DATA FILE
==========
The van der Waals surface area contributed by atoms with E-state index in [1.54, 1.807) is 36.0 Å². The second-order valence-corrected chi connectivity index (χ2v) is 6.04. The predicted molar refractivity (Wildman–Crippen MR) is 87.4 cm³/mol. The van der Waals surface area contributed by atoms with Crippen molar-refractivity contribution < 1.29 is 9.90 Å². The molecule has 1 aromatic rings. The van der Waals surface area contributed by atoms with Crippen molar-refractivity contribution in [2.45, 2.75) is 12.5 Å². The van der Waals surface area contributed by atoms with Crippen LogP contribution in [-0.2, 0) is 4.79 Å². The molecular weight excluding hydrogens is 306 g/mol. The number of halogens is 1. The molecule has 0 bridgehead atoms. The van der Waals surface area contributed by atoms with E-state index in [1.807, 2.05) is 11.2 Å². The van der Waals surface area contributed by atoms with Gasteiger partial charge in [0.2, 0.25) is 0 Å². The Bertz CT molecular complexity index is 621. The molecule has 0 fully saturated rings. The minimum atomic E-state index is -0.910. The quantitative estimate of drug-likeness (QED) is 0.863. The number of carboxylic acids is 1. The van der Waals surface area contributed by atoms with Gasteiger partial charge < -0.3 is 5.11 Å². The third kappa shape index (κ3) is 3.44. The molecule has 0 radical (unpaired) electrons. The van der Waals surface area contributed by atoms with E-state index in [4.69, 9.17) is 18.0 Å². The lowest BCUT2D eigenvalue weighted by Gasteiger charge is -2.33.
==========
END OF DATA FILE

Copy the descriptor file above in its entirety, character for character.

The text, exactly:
The van der Waals surface area contributed by atoms with E-state index in [1.54, 1.807) is 36.0 Å². The second-order valence-corrected chi connectivity index (χ2v) is 6.04. The predicted molar refractivity (Wildman–Crippen MR) is 87.4 cm³/mol. The van der Waals surface area contributed by atoms with Crippen molar-refractivity contribution < 1.29 is 9.90 Å². The molecule has 1 aromatic rings. The van der Waals surface area contributed by atoms with Crippen molar-refractivity contribution in [2.45, 2.75) is 12.5 Å². The van der Waals surface area contributed by atoms with Crippen LogP contribution in [-0.2, 0) is 4.79 Å². The molecular weight excluding hydrogens is 306 g/mol. The number of halogens is 1. The molecule has 0 bridgehead atoms. The van der Waals surface area contributed by atoms with E-state index in [1.807, 2.05) is 11.2 Å². The van der Waals surface area contributed by atoms with Gasteiger partial charge in [0.2, 0.25) is 0 Å². The Bertz CT molecular complexity index is 621. The molecule has 0 fully saturated rings. The minimum atomic E-state index is -0.910. The quantitative estimate of drug-likeness (QED) is 0.863. The number of carboxylic acids is 1. The van der Waals surface area contributed by atoms with Gasteiger partial charge < -0.3 is 5.11 Å². The third kappa shape index (κ3) is 3.44. The molecule has 0 radical (unpaired) electrons. The van der Waals surface area contributed by atoms with E-state index in [4.69, 9.17) is 18.0 Å². The lowest BCUT2D eigenvalue weighted by Gasteiger charge is -2.33.